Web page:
1.What is diffrence Between NULL and '/0' characters?
2.Does the last cell os a string has NULL or '/0'?

Gooooooogle got me this URL. \0 is the null terminator to a string. It's sometimes handy with all arrays to have a unique terminator, but usually not possible.

NULL is a macro defined in <stddef.h> for the null pointer.

Its not '/0' its '\0'

'\0' is defined to be a null character, a character with all bits set to zero.Used as end of string.

seanbp,Thanq but still its abstract for me

All the functions found in string.h expect character arrays to be terminated with a '\0' character. For example char Hello[] = {'H','E','L','L','O','\0'} An easier way to code the same is char Hello[] = "Hello"; In that case the compiler will add the '\0' character to the end of the string for you.


NULL is a macro which is normally used with pointers, such as char* Hello = NULL; The exact definition of NULL is compiler dependent, but normally defined as either (char *)0 or just 0.

BTW there is no difference between '\0' and 0, they are interchangable.

>The exact definition of NULL is compiler dependent, but normally defined as either (char *)0 or just 0.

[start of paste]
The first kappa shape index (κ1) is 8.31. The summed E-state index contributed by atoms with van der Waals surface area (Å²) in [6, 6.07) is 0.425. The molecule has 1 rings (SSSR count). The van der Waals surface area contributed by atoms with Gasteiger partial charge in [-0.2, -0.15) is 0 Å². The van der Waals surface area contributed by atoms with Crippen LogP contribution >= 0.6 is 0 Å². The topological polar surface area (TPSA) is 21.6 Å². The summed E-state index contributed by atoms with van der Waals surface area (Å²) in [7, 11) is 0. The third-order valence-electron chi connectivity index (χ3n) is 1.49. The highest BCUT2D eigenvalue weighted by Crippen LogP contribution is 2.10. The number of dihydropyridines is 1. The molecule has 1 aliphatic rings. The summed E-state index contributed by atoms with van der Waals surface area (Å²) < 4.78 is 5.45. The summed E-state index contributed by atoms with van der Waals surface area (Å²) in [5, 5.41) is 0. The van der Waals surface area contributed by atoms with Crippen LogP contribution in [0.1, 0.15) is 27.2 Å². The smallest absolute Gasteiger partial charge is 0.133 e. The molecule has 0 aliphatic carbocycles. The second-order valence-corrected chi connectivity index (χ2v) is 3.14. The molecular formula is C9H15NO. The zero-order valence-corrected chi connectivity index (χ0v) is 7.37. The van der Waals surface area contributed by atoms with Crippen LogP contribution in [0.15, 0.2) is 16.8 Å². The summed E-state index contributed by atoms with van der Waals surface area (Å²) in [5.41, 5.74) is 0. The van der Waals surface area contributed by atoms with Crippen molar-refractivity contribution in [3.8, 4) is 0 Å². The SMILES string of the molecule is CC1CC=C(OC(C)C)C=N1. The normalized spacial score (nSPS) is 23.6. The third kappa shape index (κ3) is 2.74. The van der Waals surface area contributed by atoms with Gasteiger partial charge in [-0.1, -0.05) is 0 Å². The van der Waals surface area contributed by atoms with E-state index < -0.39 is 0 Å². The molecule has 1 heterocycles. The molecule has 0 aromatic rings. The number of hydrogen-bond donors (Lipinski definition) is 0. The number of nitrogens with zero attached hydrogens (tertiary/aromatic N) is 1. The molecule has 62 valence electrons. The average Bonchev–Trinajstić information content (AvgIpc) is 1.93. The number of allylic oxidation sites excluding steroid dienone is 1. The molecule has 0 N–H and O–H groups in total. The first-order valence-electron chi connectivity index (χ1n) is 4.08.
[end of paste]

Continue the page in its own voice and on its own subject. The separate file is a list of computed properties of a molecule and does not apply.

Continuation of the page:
I haven't seen NULL defined as (char*)0 and I don't suspect any compilers have done so after the generic pointer type was introduced to C. While char* and void* have the same alignment properties, the implicit conversion rules of void* don't apply to char*, and use of NULL (if defined as char*) would require rather liberal casting. The two most common definitions are:

#define NULL 0

and

#define NULL ((void*)0)

>BTW there is no difference between '\0' and 0, they are interchangable.
Though the usual advice applies. Prefer NULL only for pointer context, '\0' only for character context, and 0 when NULL and '\0 don't apply. Not only does this guideline improve the clarity of one's code, it also avoids sticky typing issues that may arise in C and most certainly arise if C++ compatibility is a goal.

But Remember difference between char '0' and mathematical '0' ..

>>I haven't seen NULL defined as (char*)0

Most MS-DOS compilers defined it that way before c++ and void keyword were invented. But of course you are correct that void* is now used instead of char*.